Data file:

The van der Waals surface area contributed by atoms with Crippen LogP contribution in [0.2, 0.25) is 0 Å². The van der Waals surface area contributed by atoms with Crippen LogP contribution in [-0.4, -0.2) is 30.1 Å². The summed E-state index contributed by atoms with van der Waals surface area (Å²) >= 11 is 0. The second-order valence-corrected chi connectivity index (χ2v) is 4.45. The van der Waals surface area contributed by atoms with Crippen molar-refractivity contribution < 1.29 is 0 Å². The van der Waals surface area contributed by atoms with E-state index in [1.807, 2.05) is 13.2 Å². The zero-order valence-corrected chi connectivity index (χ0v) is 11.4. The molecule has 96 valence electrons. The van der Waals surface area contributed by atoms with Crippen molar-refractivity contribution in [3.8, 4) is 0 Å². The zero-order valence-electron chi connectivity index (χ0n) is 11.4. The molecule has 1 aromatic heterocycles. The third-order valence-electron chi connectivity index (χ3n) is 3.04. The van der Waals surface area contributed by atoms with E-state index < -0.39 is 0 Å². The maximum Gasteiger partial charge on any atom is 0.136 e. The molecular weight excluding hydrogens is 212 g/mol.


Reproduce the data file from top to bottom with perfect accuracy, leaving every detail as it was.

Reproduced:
The van der Waals surface area contributed by atoms with Crippen LogP contribution in [0.2, 0.25) is 0 Å². The van der Waals surface area contributed by atoms with Crippen LogP contribution in [-0.4, -0.2) is 30.1 Å². The summed E-state index contributed by atoms with van der Waals surface area (Å²) >= 11 is 0. The second-order valence-corrected chi connectivity index (χ2v) is 4.45. The van der Waals surface area contributed by atoms with Crippen molar-refractivity contribution < 1.29 is 0 Å². The van der Waals surface area contributed by atoms with E-state index in [1.807, 2.05) is 13.2 Å². The zero-order valence-corrected chi connectivity index (χ0v) is 11.4. The molecule has 96 valence electrons. The van der Waals surface area contributed by atoms with Crippen molar-refractivity contribution in [3.8, 4) is 0 Å². The zero-order valence-electron chi connectivity index (χ0n) is 11.4. The molecule has 1 aromatic heterocycles. The third-order valence-electron chi connectivity index (χ3n) is 3.04. The van der Waals surface area contributed by atoms with E-state index < -0.39 is 0 Å². The maximum Gasteiger partial charge on any atom is 0.136 e. The molecular weight excluding hydrogens is 212 g/mol.